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Source: MIL-OSI Submissions
Source: Greenpeace

Thursday, February 20: South Islanders will be bidding ‘Auf Wiedersehen’ to Austrian oil and gas giant OMV, which has come up empty handed following a controversial deep sea drill in the Great South Basin.
Greenpeace climate and energy campaigner, Amanda Larsson, says the news will be welcomed by people across the country who have grown increasingly concerned about OMV’s New Zealand drilling programme.
“This is fantastic news for the climate and for the precious wildlife that calls the Great South Basin home,” she says.
“The communities along the Otago Coast and the threatened and endangered sea creatures that live there are now safe from further oil development.”
The news comes just one month after OMV accidentally sawed off its own drill shaft, reportedly causing millions of dollars in damage.
In 2018, following a nationwide campaign that saw iwi, hapū, local councils, and hundreds of thousands of people oppose deep sea oil drilling, the New Zealand Government announced a ban on new offshore oil and gas exploration permits. The ban did not extend to existing permits, the majority of which are held by OMV.
Larsson says the news that OMV has failed to find oil and gas in the Great South Basin means the future of deep sea oil exploration in New Zealand is in doubt.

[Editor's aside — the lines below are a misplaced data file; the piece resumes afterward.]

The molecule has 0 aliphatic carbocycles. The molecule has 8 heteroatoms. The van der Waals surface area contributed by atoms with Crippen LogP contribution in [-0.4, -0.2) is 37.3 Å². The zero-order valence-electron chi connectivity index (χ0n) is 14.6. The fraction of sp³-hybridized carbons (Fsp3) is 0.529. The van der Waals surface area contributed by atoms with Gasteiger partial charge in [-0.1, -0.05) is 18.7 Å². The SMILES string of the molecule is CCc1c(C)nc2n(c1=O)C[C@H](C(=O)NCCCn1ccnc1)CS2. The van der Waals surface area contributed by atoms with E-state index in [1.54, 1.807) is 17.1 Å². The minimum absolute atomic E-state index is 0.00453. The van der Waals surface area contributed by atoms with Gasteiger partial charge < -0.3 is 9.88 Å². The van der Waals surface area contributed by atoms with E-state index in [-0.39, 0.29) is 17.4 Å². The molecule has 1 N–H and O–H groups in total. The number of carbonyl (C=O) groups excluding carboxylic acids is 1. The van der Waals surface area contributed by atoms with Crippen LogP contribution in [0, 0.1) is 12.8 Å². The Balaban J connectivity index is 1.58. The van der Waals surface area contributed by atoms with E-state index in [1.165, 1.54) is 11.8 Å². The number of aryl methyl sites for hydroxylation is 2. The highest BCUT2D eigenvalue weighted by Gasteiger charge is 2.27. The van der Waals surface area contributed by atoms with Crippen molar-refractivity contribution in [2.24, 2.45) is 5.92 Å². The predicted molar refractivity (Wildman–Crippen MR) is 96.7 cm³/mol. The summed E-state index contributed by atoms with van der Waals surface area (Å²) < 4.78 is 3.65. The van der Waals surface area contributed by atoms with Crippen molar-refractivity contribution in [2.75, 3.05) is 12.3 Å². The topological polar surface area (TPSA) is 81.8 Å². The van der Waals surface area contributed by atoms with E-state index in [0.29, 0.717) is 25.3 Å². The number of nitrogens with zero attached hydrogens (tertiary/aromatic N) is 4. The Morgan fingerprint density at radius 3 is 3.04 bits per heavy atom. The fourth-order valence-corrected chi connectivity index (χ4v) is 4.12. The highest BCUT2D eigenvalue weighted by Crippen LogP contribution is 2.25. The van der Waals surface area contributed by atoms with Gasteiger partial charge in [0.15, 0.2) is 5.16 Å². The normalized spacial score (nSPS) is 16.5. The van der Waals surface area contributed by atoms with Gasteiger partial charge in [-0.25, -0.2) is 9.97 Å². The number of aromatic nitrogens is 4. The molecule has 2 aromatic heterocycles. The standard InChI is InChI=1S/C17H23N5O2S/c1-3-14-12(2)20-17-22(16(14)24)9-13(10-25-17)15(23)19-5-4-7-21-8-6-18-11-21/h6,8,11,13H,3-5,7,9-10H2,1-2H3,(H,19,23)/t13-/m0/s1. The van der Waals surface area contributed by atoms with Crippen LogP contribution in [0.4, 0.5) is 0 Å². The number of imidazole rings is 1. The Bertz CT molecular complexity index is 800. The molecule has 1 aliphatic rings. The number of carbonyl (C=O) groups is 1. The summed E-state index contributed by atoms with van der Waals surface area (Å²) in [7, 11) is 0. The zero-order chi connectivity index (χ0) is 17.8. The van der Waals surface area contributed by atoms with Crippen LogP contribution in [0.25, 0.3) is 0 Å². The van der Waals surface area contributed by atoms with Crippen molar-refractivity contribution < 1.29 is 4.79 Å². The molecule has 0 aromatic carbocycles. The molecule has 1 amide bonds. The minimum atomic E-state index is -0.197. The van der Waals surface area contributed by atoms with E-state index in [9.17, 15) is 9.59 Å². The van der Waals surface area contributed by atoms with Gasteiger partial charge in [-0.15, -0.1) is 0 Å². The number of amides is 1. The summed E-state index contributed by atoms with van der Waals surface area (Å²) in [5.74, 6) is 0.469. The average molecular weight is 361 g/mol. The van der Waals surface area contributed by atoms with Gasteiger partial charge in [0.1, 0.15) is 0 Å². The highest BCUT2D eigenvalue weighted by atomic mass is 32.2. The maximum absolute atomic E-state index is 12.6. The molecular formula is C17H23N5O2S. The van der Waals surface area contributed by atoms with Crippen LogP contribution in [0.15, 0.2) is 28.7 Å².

“As the world experiences the climate crisis intensifying with more devastating fires, floods and droughts, it’s been staggering to see OMV continue to search for more fossil fuels to burn. Today is a clear sign that this company’s time here is up,” she says.
“Over the last decade, hundreds of thousands of New Zealanders have opposed deep sea oil drilling. In Otago, there has been sustained opposition to OMV’s Great South Basin drill programme from communities and local government alike.
“The increasingly unwelcome reception oil and gas companies are encountering here is testament to the power of all the people up and down the country who are demanding a better future for themselves, their children, and the natural world.”
Late last year, nearly 30 protesters occupied OMV’s ‘henchboat’, the Skandi Atlantic, in the Port of Timaru for three days, delaying it from heading to a drill site. A week later, over a hundred people shut down OMV’s offices in New Plymouth for a further three days.
OMV is one of just 100 companies that have caused more than 70% of the world’s carbon emissions since the 1980s. The company brought a 34,000 tonne oil rig to New Zealand to drill wells off the Taranaki and Otago coasts this summer.

MIL OSI